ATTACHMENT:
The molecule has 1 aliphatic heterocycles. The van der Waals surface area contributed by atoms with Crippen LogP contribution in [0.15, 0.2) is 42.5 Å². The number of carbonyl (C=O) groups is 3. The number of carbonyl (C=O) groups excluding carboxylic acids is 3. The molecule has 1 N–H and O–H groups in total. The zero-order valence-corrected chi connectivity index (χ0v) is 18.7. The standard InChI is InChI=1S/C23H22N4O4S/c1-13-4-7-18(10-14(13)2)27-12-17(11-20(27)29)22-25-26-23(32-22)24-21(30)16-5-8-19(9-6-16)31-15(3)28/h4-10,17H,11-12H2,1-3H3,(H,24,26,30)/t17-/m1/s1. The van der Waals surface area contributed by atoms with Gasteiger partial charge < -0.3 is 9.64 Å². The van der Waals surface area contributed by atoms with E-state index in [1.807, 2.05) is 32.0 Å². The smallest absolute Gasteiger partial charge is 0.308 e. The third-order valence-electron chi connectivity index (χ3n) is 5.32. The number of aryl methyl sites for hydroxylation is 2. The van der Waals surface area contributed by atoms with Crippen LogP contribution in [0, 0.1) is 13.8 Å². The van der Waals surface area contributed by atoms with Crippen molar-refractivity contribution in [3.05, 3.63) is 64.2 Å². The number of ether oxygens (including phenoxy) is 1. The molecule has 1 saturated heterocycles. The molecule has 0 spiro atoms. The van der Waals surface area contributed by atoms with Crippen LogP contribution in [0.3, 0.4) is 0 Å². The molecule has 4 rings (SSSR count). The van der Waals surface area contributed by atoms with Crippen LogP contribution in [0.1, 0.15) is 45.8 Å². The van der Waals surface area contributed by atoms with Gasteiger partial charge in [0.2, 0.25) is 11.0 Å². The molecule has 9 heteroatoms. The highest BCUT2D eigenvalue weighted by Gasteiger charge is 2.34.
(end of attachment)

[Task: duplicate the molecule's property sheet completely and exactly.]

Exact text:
The molecule has 1 aliphatic heterocycles. The van der Waals surface area contributed by atoms with Crippen LogP contribution in [0.15, 0.2) is 42.5 Å². The number of carbonyl (C=O) groups is 3. The number of carbonyl (C=O) groups excluding carboxylic acids is 3. The molecule has 1 N–H and O–H groups in total. The zero-order valence-corrected chi connectivity index (χ0v) is 18.7. The standard InChI is InChI=1S/C23H22N4O4S/c1-13-4-7-18(10-14(13)2)27-12-17(11-20(27)29)22-25-26-23(32-22)24-21(30)16-5-8-19(9-6-16)31-15(3)28/h4-10,17H,11-12H2,1-3H3,(H,24,26,30)/t17-/m1/s1. The van der Waals surface area contributed by atoms with Gasteiger partial charge < -0.3 is 9.64 Å². The van der Waals surface area contributed by atoms with E-state index in [1.807, 2.05) is 32.0 Å². The smallest absolute Gasteiger partial charge is 0.308 e. The third-order valence-electron chi connectivity index (χ3n) is 5.32. The number of aryl methyl sites for hydroxylation is 2. The van der Waals surface area contributed by atoms with Crippen LogP contribution in [0, 0.1) is 13.8 Å². The van der Waals surface area contributed by atoms with Crippen molar-refractivity contribution in [3.05, 3.63) is 64.2 Å². The number of ether oxygens (including phenoxy) is 1. The molecule has 1 saturated heterocycles. The molecule has 0 spiro atoms. The van der Waals surface area contributed by atoms with Crippen LogP contribution in [0.3, 0.4) is 0 Å². The molecule has 4 rings (SSSR count). The van der Waals surface area contributed by atoms with Crippen LogP contribution in [0.1, 0.15) is 45.8 Å². The van der Waals surface area contributed by atoms with Gasteiger partial charge in [0.2, 0.25) is 11.0 Å². The molecule has 9 heteroatoms. The highest BCUT2D eigenvalue weighted by Gasteiger charge is 2.34.